Jeff Lewis

As the construction teams descend on Toronto’s waterfront this summer, the industrial façade long associated with the city’s eastern docklands will be torn down to make way for green space and mixed-use developments. 

For Cinespace Studios, this means the demolition of its Marine Terminal 28 (MT28), situated in the East Bayfront near Jarvis Street and Queen’s Quay. At just less than 140,000 square feet, the building comprises four studios with adjoining production amenities.

At the same time, another studio complex is rising in the West Donlands, near the intersection of Don Roadway and Commissioners Street. Filmport is being built by Toronto Film Studios Inc. (TFS) in partnership with the Rose Corporation, a privately held merchant bank.

Its first phase, scheduled to open in December, will cover 232,500 square feet and include six soundstages, paint and carpentry shops, wardrobe facilities, and post-production offices.

Phase one also includes the construction of a 45,000-square-foot “Mega-Stage,” a unique soundstage with a vaulting roof that clears 65 feet - a space which Filmport’s website boasts is large enough to house a full-sized replica of the Greek Parthenon.

Although Filmport’s facilities will dwarf those at MT28, the new studio doesn’t open its doors until later this year, a lag that Karen Thorne-Stone, Toronto’s film commissioner, says the city is working actively to mitigate.

“There’s no question that we regret that we’re losing the stages at MT28 without replacement immediately available,” she says. “We’re working with those projects that were scouting Toronto and perhaps considering MT28 to ensure that we’re able to accommodate them elsewhere in the city.”

It’s a concern that is echoed by Elis Lam, an art director with 14 years of experience, who worked out of MT28. In the shuffling of lands, leases, and schedules, she worries that the interests of working people have fallen by the wayside.

“I’m disappointed all around,” she laments. “The priority seems to have shifted from people’s livelihoods to a vision of the city, and it’s commendable, I can’t say that it’s not, but for the difference of 18 months you’d think that the city could wait.”

While the relocation of other East Bayfront businesses went largely unnoticed, the demise of MT28 has been marred by a bitter tenant dispute. Cinespace claimed that the two-months notice it was given to vacate was unfeasible, and requested an 18-month stay on the development.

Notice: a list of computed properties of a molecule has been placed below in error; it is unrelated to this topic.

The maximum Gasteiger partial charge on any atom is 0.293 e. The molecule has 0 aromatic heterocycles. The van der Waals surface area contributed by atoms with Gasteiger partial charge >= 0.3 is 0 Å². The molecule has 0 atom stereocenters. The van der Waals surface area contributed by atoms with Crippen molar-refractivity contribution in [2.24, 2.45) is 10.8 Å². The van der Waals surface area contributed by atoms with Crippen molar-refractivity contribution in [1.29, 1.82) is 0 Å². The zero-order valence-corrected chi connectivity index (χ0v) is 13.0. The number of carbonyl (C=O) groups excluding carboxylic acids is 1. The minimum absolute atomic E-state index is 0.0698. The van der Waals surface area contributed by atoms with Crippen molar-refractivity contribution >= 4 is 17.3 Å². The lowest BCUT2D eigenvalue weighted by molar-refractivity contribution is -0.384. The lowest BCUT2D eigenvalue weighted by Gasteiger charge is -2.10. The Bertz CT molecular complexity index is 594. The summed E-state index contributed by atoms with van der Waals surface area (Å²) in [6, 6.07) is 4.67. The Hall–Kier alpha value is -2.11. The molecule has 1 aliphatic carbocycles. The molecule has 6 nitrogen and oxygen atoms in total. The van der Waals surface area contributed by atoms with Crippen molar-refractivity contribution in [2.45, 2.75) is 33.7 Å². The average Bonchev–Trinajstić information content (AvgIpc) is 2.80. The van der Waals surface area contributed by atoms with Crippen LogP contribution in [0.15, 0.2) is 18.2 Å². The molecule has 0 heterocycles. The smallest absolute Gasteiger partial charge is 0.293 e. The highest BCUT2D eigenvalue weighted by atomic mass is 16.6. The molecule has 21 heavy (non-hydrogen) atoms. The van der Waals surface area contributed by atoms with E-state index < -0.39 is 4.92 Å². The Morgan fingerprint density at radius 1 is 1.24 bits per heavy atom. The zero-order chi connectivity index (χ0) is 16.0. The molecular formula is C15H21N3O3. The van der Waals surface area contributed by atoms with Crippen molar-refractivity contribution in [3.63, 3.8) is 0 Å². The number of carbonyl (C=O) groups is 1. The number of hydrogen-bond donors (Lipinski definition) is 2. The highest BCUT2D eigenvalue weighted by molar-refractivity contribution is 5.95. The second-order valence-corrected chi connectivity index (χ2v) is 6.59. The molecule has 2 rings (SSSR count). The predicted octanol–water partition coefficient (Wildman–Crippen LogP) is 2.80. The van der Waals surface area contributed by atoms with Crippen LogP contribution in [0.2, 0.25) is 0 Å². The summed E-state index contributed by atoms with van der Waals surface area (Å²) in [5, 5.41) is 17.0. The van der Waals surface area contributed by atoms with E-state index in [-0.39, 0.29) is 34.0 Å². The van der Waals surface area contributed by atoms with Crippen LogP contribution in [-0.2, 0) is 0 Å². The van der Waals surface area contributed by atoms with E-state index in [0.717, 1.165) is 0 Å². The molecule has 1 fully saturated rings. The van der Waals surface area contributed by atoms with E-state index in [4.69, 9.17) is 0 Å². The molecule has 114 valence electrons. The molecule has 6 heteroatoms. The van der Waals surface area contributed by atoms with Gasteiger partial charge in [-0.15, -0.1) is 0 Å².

As Jeff Steiner, CEO and president of the Toronto Economic Development Corporation (TEDCO) tells it, Cinespace knew the waterfront development was in the cards and had in fact been given more than one year’s notice to leave the building.  To delay moving off a highly-coveted plot of real estate, Steiner says the studio chose to stir controversy.

“The plan for that area has been part of public discussions and meetings for the last three-and-a-half years,” he says. “So it’s not a surprise where the park is—it’s no surprise that this waterfront revitalization is coming.”

Incorporated in 1986, TEDCO is a self-financed corporation led by a Toronto city council-appointed board of directors. Its aim is to facilitate redevelopment in Toronto. As the principal landowner in the Portlands, TEDCO has played an active, if sometimes unpopular, role in current plans for the lakefront.

“It’s true that everybody knew the property was slated for waterfront development,” says Lam. “That’s a given down to rank and file—it’s going to happen sooner or later. But nobody operates on a sooner or later, especially not industries.”

After a lengthy period of he-said-she-said correspondence, Cinespace was told that its doors were to close as of February 21. In a letter to members of the Toronto Film Board, Mayor David Miller called the grounds at MT28 a “crucial element” in the future of the waterfront. “Effective revitalization,” he wrote, “calls for other important employment uses on this site.”

Over at TEDCO, Steiner is of the same mind.

“There’s a bigger picture,” he says. “Some pieces are going to have to move on the chess board, and the net result is always much more positive.”

That Filmport has broken ground at all reflects Toronto’s commitment to ensure the film and television industry is a priority within its waterfront revitalization. Steiner says that despite pressure to convert the land into condos and parks, TEDCO reserved a portion of the Portlands—what is now Filmport—specifically for the industry.

“We did that because TEDCO knows, as the city does, that the film industry is critical.”